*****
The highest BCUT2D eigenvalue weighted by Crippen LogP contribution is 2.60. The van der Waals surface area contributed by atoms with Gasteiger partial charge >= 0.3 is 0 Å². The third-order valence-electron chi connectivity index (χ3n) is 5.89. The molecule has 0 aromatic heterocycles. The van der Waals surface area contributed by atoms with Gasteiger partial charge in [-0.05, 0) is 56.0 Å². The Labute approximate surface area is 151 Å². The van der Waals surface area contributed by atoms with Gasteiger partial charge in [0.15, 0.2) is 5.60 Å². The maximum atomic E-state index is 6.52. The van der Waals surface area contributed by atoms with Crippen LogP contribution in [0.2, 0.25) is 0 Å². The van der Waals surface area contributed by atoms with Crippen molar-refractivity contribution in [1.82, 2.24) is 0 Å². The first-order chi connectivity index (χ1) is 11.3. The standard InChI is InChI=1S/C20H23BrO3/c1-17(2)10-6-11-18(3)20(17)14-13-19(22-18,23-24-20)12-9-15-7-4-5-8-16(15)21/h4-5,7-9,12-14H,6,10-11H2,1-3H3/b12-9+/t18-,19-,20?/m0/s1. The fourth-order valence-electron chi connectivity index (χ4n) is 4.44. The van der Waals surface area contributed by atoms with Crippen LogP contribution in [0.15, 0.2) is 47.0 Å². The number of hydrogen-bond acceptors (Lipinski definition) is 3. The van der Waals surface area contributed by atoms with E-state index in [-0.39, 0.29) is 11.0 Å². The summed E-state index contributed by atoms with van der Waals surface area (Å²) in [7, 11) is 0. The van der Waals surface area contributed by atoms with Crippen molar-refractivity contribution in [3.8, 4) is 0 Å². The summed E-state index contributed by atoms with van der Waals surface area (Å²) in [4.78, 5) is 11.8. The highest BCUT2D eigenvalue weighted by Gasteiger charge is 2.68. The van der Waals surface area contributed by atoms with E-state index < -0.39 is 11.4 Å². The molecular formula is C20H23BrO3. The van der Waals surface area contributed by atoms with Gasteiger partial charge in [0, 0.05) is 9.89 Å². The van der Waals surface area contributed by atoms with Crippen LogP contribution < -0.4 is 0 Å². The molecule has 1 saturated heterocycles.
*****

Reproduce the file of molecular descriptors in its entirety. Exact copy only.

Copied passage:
The highest BCUT2D eigenvalue weighted by Crippen LogP contribution is 2.60. The van der Waals surface area contributed by atoms with Gasteiger partial charge >= 0.3 is 0 Å². The third-order valence-electron chi connectivity index (χ3n) is 5.89. The molecule has 0 aromatic heterocycles. The van der Waals surface area contributed by atoms with Gasteiger partial charge in [-0.05, 0) is 56.0 Å². The Labute approximate surface area is 151 Å². The van der Waals surface area contributed by atoms with Gasteiger partial charge in [0.15, 0.2) is 5.60 Å². The maximum atomic E-state index is 6.52. The van der Waals surface area contributed by atoms with Crippen LogP contribution in [0.2, 0.25) is 0 Å². The van der Waals surface area contributed by atoms with Crippen molar-refractivity contribution in [1.82, 2.24) is 0 Å². The first-order chi connectivity index (χ1) is 11.3. The standard InChI is InChI=1S/C20H23BrO3/c1-17(2)10-6-11-18(3)20(17)14-13-19(22-18,23-24-20)12-9-15-7-4-5-8-16(15)21/h4-5,7-9,12-14H,6,10-11H2,1-3H3/b12-9+/t18-,19-,20?/m0/s1. The fourth-order valence-electron chi connectivity index (χ4n) is 4.44. The van der Waals surface area contributed by atoms with Crippen LogP contribution in [0.15, 0.2) is 47.0 Å². The number of hydrogen-bond acceptors (Lipinski definition) is 3. The van der Waals surface area contributed by atoms with E-state index in [-0.39, 0.29) is 11.0 Å². The summed E-state index contributed by atoms with van der Waals surface area (Å²) in [7, 11) is 0. The van der Waals surface area contributed by atoms with Crippen molar-refractivity contribution in [3.8, 4) is 0 Å². The summed E-state index contributed by atoms with van der Waals surface area (Å²) in [4.78, 5) is 11.8. The highest BCUT2D eigenvalue weighted by Gasteiger charge is 2.68. The van der Waals surface area contributed by atoms with E-state index < -0.39 is 11.4 Å². The molecular formula is C20H23BrO3. The van der Waals surface area contributed by atoms with Gasteiger partial charge in [0, 0.05) is 9.89 Å². The van der Waals surface area contributed by atoms with Crippen LogP contribution < -0.4 is 0 Å². The molecule has 1 saturated heterocycles.